Riverwards Produce, a trendy grocer in Philadelphia’s Fishtown neighborhood, has touted itself for cutting out the middleman — thus lowering the price of its fruits and vegetables — and earned locals’ acclaim for its organic fare and family-like vibe.

Even with a store of just 1,700 square feet, Vincent Finazzo, Riverwards’ owner, said he managed to pull in robust sales as panic mounted over the coronavirus and neighbors flocked to stock up on his wares. His shop recorded $35,100 in sales last Friday — three to four times more than a typical day — then $30,600 the next day. Sales dropped Sunday to $9,656.90.

“It was the busiest day in the history of the company,” he said about last Friday. “It was absolute chaos.”

But even with the strong sales figures, profit margins were in the single digits, he said.

Vince Finazzo, owner of Riverwards, holds a box of Satsuma Mandarins at Riverwards Produce in Philadelphia on Jan. 18, 2019.
DAVID MAIALETTI / Staff Photographer
Vince Finazzo, owner of Riverwards, holds a box of Satsuma Mandarins at Riverwards Produce in Philadelphia on Jan. 18, 2019.

His 33 employees interacted with a flood of customers over three days. After the weekend, he said, 16 workers submitted a “letter with signatures on it” — employees called it a petition — that requested an extra $5 in hazard pay beyond their hourly wage, which started at $15. On Wednesday morning, Finazzo called and emailed 21 of his employees to let them know he had laid them off.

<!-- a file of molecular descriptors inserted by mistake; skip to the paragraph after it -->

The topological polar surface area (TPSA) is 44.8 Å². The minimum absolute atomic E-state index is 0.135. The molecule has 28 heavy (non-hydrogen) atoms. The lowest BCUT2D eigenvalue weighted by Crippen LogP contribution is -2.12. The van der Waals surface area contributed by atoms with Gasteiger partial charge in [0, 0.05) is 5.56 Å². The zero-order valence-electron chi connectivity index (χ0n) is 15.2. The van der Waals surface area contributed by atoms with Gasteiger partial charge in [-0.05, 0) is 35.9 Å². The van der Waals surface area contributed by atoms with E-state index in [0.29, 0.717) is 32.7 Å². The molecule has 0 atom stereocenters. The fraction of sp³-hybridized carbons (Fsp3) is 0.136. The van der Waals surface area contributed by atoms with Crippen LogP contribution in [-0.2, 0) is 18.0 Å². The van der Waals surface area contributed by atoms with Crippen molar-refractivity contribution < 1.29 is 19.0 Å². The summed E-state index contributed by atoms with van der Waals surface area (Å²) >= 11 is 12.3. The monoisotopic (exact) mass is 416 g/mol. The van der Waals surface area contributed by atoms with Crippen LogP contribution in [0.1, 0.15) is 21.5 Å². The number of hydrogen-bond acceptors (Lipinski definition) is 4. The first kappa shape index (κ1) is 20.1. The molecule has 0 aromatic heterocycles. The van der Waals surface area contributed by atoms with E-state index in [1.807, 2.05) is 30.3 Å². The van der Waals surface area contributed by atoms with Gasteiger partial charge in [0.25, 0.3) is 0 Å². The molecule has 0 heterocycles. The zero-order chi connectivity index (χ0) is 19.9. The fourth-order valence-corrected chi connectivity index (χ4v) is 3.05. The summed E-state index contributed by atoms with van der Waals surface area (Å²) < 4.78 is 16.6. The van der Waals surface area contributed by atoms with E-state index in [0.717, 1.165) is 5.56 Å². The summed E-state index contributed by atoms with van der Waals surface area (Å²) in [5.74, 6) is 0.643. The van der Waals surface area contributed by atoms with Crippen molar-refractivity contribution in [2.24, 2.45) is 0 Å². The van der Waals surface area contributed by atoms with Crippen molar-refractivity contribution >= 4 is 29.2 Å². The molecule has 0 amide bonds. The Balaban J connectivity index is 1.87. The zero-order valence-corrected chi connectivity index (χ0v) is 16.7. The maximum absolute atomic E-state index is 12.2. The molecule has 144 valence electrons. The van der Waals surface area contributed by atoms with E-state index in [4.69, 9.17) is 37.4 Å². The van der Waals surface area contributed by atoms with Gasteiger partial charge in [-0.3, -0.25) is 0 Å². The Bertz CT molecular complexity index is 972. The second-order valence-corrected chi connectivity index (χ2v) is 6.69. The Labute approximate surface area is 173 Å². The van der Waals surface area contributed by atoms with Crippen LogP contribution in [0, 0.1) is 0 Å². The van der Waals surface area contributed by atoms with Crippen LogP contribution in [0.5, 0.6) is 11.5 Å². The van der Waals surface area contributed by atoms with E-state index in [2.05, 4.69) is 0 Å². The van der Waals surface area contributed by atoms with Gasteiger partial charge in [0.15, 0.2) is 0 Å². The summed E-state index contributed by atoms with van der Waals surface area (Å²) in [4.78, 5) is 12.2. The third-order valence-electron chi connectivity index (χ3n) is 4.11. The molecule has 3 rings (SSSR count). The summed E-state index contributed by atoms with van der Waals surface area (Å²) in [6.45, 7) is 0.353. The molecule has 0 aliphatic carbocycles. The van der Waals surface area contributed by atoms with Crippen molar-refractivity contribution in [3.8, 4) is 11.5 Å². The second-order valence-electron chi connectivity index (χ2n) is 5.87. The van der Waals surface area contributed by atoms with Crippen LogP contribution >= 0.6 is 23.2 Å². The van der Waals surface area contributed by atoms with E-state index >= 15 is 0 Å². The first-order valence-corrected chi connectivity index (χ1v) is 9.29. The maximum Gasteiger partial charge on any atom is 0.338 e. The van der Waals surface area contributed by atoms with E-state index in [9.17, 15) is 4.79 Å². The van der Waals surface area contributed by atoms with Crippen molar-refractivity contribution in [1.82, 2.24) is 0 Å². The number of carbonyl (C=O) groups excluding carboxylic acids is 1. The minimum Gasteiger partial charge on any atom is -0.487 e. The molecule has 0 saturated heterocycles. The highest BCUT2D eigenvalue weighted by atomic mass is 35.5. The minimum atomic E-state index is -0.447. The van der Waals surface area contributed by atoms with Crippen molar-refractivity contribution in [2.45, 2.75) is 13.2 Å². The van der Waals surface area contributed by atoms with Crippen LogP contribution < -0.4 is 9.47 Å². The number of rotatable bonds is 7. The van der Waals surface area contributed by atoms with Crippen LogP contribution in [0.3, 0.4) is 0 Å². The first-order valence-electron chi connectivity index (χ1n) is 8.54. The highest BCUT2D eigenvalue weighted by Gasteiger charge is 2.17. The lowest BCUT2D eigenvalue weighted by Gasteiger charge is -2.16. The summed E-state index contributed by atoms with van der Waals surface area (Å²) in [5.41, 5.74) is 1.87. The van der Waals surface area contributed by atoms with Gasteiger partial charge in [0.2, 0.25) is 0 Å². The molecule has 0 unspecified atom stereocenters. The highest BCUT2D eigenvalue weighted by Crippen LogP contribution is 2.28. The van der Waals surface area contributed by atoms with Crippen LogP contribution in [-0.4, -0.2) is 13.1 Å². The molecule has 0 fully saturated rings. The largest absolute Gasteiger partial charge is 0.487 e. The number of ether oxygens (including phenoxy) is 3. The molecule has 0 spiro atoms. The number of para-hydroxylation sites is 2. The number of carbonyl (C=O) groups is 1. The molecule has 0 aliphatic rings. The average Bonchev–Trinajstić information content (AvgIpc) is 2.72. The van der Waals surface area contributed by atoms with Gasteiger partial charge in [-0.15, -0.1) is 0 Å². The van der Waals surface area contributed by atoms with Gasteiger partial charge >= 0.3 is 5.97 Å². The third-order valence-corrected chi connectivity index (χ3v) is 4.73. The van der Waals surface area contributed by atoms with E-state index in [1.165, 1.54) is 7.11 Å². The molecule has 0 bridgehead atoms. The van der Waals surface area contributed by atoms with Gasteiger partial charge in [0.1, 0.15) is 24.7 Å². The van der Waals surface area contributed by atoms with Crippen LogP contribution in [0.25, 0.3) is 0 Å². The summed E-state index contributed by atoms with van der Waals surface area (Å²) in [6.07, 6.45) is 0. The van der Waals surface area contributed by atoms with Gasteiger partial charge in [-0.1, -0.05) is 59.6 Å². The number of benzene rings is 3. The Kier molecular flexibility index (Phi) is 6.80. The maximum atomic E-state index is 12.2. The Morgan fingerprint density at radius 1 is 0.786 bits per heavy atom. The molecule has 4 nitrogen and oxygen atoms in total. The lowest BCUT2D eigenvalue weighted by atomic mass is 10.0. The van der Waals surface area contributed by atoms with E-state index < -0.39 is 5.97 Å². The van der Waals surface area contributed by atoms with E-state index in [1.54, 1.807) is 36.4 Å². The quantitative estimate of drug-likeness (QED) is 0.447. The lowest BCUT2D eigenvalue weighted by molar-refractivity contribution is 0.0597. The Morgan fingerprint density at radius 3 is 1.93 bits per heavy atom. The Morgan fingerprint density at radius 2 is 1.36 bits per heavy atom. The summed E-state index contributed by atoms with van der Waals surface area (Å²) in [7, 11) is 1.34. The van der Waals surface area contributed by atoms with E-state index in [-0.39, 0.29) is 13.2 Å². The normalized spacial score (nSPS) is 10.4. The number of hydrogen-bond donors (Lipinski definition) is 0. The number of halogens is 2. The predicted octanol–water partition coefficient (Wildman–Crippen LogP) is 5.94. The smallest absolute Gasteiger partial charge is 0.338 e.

“Business conditions and employee safety necessitates this layoff," the letter read. "This layoff action is indefinite in duration and should be considered permanent.” The letter included two links that explained unemployment compensation and how to file for it.

He now has 12 employees left. Those employees have since received an extra $3 an hour as hazard pay.

Finazzo, who confirmed he had sent the letter, said he made the decision to lay off staff after he calculated his store’s financial situation and determined that its “labor model is not sustainable.”

“I was literally shaking and in tears," he said, "and I felt horrible, but I had to do it to stay open.”

He posted on Instagram to inform the public of the layoffs.

“It was the most difficult thing I have ever done: All of these people have been family to all of us who remain,” the post read. “But reducing the cost of floor staff was the only way to ensure that we could keep our doors open for the next two months in a way that keeps our primary promise of delivering quality food at a reasonable price to our customers.”

He emphasized that he laid off employees and did not fire them for cause, and that an accusation that he fired his workers was “borderline defamation.”

“There’s a pretty clear correlation" between signing the petition and suddenly being laid off, said Ryan Kim, 20, a cashier who signed the petition and is now out of a job.